#2
    1. Advertising

  3. * George2:
    > Hello everyone,
    >
    >
    > I am reading some code from other people, there are some code like
    > this,
    >
    >
    Code:
    > class Foo {
    > 
    > };
    > 
    > Foo& func()
    > {
    > 	Foo foo;
    > 	return foo;
    > }
    > 
    > int main()
    > {
    > 	Foo& foo = func();
    > 
    > 	return 0;
    > }
    > 
    >
    > I want to confirm with you that it is not good code, since we return a
    > reference to local object instance, right? Even if the code has
    > expected function currently.


    It's Undefined Behavior if the function result is ever used.

    Btw., could you or anyone else please confirm that you can see this posting.

    It seems that all internet connections out of Norway are down at the
    moment, at least via my ISP (e.g. I can't reach Microsoft's servers, nor
    Google), yet articles keep dropping in in international newsgroups.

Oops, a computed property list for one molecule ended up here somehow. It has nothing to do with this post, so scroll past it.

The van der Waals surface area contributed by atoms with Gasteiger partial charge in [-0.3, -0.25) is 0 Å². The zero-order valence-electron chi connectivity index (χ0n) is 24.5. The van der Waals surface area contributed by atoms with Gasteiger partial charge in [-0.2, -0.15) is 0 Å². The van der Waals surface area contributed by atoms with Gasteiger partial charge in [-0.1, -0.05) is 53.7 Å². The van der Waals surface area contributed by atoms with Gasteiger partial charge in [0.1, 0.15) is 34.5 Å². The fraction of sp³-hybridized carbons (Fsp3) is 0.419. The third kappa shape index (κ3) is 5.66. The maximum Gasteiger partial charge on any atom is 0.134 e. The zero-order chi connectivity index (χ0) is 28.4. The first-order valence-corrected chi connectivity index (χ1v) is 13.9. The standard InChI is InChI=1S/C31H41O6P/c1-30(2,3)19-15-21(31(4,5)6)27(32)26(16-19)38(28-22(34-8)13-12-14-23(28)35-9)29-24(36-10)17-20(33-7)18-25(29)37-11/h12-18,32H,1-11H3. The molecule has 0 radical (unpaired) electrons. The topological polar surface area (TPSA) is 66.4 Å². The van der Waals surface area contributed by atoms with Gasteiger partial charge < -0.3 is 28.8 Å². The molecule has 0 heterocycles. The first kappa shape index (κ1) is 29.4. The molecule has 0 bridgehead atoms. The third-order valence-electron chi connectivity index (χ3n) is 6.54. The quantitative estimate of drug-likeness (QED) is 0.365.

Of course, if you don't see this posting, simply don't respond.

    Cheers, hth., & tia.,

    - Alf


    --
    A: Because it messes up the order in which people normally read text.
    Q: Why is it such a bad thing?
    A: Top-posting.
    Q: What is the most annoying thing on usenet and in e-mail?
     
    Alf P. Steinbach, Dec 16, 2007
    #3
  4. * yanlinlin:
    > On 12月16æ—¥, 下åˆ1æ—¶49分, George2 <> wrote:
    >> Hello everyone,
    >>
    >> I am reading some code from other people, there are some code like
    >> this,
    >>
    >>
    Code:
    >> class Foo {